We’re creating an entire game that is based around a story, this is our key goal, to make the player feel like the main character in a mob movie – this is the vision. Look at the good mob movies, and what are they? They’re believable, they’re plausible, they’ve got deep and engaging characters.

They’re logical, more important than anything else. It’s a trap that so many developers fall into, where they feel they have to add an arbitrary story because they think they need to have a story, or they poorly execute a story, or whatever it may be, but they fall foul of one of these things.

If you’re watching a movie that required you to endure some of these illogical, bizarre behaviours, and expect you to come out at the end and say, ‘I really loved that story’, you’d laugh, and rightly so. These are the kinds of movies that get binned every week.

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So in games it’s even harder, because you’ve got to balance with a guy saying, quite reasonably ‘yeah, but I just want to shoot loads of people in this game’, because Mafia II is a shooting game for the majority of the action. So, how do we get around that?

It’s always about plausibility and context. So making the motivation of the characters seem believable is important. It’s also about escalation – how you build from the core motivation, and what might trigger this particular mini story within a larger story, why characters go to a shoot-out, why they kill a hundred guys or fifty guys, or whatever it may be.

It’s sort of subtly leading the player down that route, and allowing the player to suspend their disbelief. So you’re not going to think what’s happening is weird, or that it destroys the realism of the mod movie you’re meant to be in.

I think we’ve largely achieved that, and I could take you through some examples in the preview, where the story builds up slowly and gradually in a way that doesn��t drop the player into something that’s highly implausible.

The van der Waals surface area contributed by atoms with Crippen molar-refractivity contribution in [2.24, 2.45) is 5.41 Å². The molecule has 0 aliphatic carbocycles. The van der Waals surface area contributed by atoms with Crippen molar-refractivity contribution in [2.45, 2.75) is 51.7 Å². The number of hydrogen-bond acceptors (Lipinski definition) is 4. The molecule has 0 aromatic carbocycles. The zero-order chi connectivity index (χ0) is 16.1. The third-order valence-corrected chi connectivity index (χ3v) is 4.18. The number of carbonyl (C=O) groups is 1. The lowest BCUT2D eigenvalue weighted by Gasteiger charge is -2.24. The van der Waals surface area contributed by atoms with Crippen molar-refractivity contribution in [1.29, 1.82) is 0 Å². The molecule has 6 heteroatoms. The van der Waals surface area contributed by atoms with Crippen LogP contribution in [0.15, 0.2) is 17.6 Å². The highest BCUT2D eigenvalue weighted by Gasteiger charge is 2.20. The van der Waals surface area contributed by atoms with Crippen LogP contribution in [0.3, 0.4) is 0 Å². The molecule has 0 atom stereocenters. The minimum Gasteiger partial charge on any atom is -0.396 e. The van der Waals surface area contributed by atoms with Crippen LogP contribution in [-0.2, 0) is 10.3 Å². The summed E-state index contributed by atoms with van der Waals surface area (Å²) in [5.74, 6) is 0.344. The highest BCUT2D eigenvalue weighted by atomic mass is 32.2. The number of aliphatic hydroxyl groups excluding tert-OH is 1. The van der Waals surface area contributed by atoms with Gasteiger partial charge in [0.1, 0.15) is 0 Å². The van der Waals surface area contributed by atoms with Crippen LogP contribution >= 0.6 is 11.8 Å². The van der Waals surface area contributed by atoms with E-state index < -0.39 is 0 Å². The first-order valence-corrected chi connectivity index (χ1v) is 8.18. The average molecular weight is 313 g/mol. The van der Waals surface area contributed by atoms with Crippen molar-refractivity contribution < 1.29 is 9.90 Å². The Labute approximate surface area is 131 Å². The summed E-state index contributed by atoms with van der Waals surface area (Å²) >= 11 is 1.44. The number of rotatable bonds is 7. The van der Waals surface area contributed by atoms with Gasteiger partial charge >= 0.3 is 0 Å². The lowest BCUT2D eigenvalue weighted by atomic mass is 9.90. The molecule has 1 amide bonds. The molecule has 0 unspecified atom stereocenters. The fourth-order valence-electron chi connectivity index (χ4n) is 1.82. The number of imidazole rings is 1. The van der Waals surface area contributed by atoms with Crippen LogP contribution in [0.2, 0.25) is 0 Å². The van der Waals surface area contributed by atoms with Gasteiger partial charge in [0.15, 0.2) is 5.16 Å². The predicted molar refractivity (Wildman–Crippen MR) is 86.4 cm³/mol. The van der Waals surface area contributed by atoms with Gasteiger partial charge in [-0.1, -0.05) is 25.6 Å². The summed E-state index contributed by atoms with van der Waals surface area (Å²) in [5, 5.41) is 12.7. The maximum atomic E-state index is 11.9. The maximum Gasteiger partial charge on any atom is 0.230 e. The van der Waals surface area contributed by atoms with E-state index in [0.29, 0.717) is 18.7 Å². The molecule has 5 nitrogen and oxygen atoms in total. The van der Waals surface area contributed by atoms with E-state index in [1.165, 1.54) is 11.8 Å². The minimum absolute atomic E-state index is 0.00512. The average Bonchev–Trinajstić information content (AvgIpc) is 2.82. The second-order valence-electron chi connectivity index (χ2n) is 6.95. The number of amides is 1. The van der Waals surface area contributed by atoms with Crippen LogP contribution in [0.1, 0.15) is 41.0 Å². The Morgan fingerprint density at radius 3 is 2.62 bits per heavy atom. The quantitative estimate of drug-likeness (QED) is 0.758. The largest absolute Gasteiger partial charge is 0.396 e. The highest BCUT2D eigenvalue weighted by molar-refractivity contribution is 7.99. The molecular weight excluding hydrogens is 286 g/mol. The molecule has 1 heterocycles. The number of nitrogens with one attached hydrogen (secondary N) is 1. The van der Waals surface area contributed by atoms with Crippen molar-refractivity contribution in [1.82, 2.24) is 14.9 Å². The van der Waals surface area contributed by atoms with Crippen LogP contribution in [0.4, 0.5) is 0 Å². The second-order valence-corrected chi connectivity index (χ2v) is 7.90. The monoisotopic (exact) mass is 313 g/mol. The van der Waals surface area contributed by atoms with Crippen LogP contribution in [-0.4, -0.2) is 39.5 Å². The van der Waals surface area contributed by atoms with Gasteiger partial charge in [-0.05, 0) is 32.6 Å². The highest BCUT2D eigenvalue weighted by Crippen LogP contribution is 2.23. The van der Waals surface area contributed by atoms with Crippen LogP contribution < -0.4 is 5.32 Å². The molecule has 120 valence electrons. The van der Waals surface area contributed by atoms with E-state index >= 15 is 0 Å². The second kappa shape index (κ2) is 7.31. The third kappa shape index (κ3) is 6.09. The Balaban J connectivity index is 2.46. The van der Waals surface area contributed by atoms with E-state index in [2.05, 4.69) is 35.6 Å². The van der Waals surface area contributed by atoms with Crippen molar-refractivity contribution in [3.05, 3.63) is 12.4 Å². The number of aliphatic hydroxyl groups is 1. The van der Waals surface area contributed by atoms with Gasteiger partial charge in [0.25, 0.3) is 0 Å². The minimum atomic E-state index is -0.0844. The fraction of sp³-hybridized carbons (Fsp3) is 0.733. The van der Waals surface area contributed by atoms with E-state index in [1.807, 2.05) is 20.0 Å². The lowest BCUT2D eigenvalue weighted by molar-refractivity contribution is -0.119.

And then you have the passage of time also, where the environment changes as the years pass…

AC: Exactly. And this also allows us to escalate Vito’s life and career in the Mafia in a realistic way. So we’re not saying Vito comes back from the war, and then a month later he’s, like, killed a million guys and he’s risen through the ranks to become the kingpin mob boss of Empire Bay.

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We wanted it to feel that certain things might happen after a week, other events might happen after a month, and other things take place after a few years.So can you see there being any downloadable content for Mafia II which might continue the story, or is it quite self-contained?

JK: If we consider Mafia II to be a success, which we hope it will be, we can probably expect some DLC. Nothing’s announced yet, but at 2K we do have a policy of supporting our players with downloadable content, so it’s certainly a possibility.

Alex and Jarek, thank you very much!

Mafia II is due for release on 27 August for PC, PS3 and Xbox 360.